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Top 15 ways to extend your laptops battery life
How long a laptop battery should last after each charge?
After the laptop has gone through a full single charge and the power plug is unplugged the average life of a laptop battery can be anywhere between one and six hours. This time is dependent on the battery, its capacity (mAH), what's being done on the laptop, and how old the battery is. Over time the laptop battery total capacity decreases, which means the battery will not last as long as it did when you first got the laptop and will continue to decrease over time.
Laptops tend to lose their charm quickly when you're constantly looking for the nearest power outlet to charge up. How do you keep your battery going for as long as possible? Here are 15 easy ways to do so.
Top 15 Ways to extend your Laptop's battery life.
Defrag regularly. The faster your hard drive does its work - less demand you are going to put on the hard drive and your battery. Make your hard drive as efficient as possible by defragging it regularly. (but not while it's on battery of course!) Mac OSX is better built to handle fragmentation so it may not be very applicable for Apple systems.
Dim your screen. Most laptops come with the ability to dim your laptop screen. Some even come with ways to modify CPU and cooling performance. Cut them down to the lowest level you can tolerate to squeeze out some extra battery juice.
Cut down on programs running in the background. Itunes, Desktop Search, etc. All these add to the CPU load and cut down battery life. Shut down everything that isn't crucial when you're on battery.
Cut down external devices.USB devices (including your mouse) & WiFi drain down your laptop battery. Remove or shut them down when not in use. It goes without saying that charging other devices (like your iPod) with your laptop when on battery is a surefire way of quickly wiping out the charge on your laptop battery.
Add more RAM. This will allow you to process more with the memory your laptop has, rather than relying on virtual memory. Virtual memory results in hard drive use, and is much less power efficient. Note that adding more RAM will consume more energy, so this is most applicable if you do need to run memory intensive programs which actually require heavy usage of virtual memory.
Run off a hard drive rather than CD/DVD. As power consuming as hard drives are, CD and DVD drives are worse. Even having one in the drive can be power consuming. They spin, taking power, even when they?re not actively being used. Wherever possible, try to run on virtual drives using programs like Alcohol 120% rather than optical ones.
Keep the battery contacts clean. Clean your battery's metal contacts every couple of months with a cloth moistened with rubbing alcohol. This keeps the transfer of power from your battery more efficient.
Take care of your battery. Exercise the Battery. Do not leave a charged battery dormant for long periods of time. Once charged, you should at least use the battery at least once every two to three weeks. Also, do not let a Li-On battery completely discharge. (Discharing is only for older batteries with memory effects).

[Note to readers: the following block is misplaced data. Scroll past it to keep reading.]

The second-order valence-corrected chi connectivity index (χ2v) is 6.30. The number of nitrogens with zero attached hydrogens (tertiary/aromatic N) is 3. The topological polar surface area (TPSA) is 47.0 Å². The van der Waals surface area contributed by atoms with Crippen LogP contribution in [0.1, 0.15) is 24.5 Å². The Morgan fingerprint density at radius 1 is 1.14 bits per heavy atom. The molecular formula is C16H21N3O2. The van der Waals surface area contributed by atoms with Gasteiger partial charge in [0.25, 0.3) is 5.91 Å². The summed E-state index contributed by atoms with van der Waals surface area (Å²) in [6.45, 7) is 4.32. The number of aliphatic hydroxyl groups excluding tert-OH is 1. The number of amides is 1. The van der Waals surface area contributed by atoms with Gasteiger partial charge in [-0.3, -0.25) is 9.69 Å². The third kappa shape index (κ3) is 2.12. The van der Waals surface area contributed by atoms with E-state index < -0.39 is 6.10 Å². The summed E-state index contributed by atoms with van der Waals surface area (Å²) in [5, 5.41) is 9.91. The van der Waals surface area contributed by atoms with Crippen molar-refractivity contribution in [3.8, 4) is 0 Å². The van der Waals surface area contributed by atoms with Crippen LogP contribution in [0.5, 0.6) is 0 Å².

Hibernate not standby. Although placing a laptop in standby mode saves some power and you can instantly resume where you left off, it doesn't save anywhere as much power as the hibernate function does. Hibernating a PC will actually save your PC's state as it is, and completely shut itself down.
Keep operating temperature down. Your laptop operates more efficiently when it's cooler. Clean out your air vents with a cloth or keyboard cleaner.
Set up and optimize your power options. Go to 'Power Options' in your windows control panel and set it up so that power usage is optimized (Select the 'max battery' for maximum effect).
Don't multitask. Do one thing at a time when you're on battery. Rather than working on a spreadsheet, letting your email client run in the background and listening to your latest set of MP3's, set your mind to one thing only. If you don't you'll only drain out your batteries before anything gets completed!
Go easy on the PC demands. The more you demand from your PC. Passive activities like email and word processing consume much less power than gaming or playing a DVD. If you've got a single battery charge - pick your priorities wisely.
Get yourself a more efficient laptop . Laptops are getting more and more efficient in nature to the point where some manufacturers are talking about all day long batteries. Picking up a newer more efficient laptop to replace an aging one is usually a quick fix.
Prevent the Memory Effect. If you're using a very old laptop, you'll want to prevent the 'memory effect' - Keep the battery healthy by fully charging and then fully discharging it at least once every two to three weeks. Exceptions to the rule are Li-Ion batteries (which most laptops have) which do not suffer from the memory effect.
Tip #1: Turn off the autosave function. MS-Word's and Excel's autosave functions are great but because they keep saving regular intervals, they work your hard driver harder than it may have to. If you plan to do this, you may want to turn it back on as the battery runs low. While it saves battery life in the beginning, you will want to make sure your work is saved when your battery dies.
Tip #2: Lower the graphics use. You can do this by changing the screen resolution and shutting off fancy graphic drivers. Graphics cards (video cards) use as much or more power today as hard disks.